Dextroposition of the heart and mediastinal shift to the right are related to right lung hypoplasia. The latter is proportional to the reduced size of the right pulmonary artery found in about half the cases. Pulmonary parenchymal Iterations (unusual segmentation) and tracheal or bronchial stenosis may be found as well as bronchiectasis. Recurrent pulmonary infections can then be explained on this anatomic base. Congenital heart disease is present in about 25% of the patients. Most commonly, patients suffer from a second ASD. The radiologist also may search for associated diseases like eventration of the right half of the diaphragm and hemivertebra.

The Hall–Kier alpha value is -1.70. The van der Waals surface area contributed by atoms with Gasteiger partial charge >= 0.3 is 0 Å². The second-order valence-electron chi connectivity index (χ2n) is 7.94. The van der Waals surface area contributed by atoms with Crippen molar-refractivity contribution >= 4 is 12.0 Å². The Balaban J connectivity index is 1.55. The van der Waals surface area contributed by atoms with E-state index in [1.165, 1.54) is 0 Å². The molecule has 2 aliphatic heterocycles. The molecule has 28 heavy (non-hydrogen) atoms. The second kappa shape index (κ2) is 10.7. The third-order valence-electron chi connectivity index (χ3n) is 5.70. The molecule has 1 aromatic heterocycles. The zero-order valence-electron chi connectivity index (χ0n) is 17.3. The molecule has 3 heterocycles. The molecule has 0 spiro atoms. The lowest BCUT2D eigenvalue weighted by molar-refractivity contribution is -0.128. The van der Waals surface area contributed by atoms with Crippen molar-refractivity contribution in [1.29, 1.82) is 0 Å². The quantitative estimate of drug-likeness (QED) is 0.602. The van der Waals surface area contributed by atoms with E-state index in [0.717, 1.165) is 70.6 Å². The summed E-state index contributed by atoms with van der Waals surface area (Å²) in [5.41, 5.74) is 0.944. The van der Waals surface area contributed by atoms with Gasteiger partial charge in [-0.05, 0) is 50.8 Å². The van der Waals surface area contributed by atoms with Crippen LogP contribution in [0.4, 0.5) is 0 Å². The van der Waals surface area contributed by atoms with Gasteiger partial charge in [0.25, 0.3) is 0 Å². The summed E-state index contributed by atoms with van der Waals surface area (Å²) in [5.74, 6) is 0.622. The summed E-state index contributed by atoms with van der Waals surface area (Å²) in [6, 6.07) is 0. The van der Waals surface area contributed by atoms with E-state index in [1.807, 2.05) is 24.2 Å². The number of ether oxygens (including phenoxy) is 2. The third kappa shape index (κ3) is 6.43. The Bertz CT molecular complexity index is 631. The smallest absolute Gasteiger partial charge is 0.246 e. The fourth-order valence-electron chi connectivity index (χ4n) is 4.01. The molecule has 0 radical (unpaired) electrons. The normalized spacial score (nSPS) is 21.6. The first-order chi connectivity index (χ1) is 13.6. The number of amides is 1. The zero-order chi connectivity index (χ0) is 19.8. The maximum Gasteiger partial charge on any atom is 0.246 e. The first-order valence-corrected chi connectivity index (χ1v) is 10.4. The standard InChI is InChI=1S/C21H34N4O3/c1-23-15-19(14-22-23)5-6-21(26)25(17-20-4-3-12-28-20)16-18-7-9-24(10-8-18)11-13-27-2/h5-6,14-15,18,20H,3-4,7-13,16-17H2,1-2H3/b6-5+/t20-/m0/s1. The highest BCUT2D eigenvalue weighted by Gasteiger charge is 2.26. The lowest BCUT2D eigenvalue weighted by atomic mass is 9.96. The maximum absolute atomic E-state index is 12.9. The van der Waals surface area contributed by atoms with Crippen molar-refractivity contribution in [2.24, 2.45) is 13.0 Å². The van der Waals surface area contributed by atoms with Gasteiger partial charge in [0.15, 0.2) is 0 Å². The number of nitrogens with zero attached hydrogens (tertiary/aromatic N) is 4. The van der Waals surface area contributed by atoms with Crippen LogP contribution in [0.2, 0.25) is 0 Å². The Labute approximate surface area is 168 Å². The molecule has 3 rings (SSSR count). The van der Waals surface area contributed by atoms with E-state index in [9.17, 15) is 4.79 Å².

Therapeutic decision-making in PAPVR depends on two factors: the hemodynamic situation and the associated cardiac malformations. if the pulmonary flow to systemic flow ratio is less than 1.5, patients can be followed up until adolescence. However, patients presenting with cardiac malformations should undergo surgery after diagnosis.
SCT with 3D reconstruction was useful in our case to confirm PAPVR and may become the modality of choice for imaging asymptomatic vascular pulmonary anomalies. However, angiographic examination may be necessary for specific treatment planning, such as surgical correction of a vascular anomaly. MRI and angiography might give useful anatomical and functional information through flow quantification in the PAPVR.
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(*) From the Department of Radiology, University Hospital CHUV, Lausanne, Switzerland. Reprint requests: Dr. Schnyder, Department of Radiology, University Hospital CHUV, 1011 Lausanne, Switzerland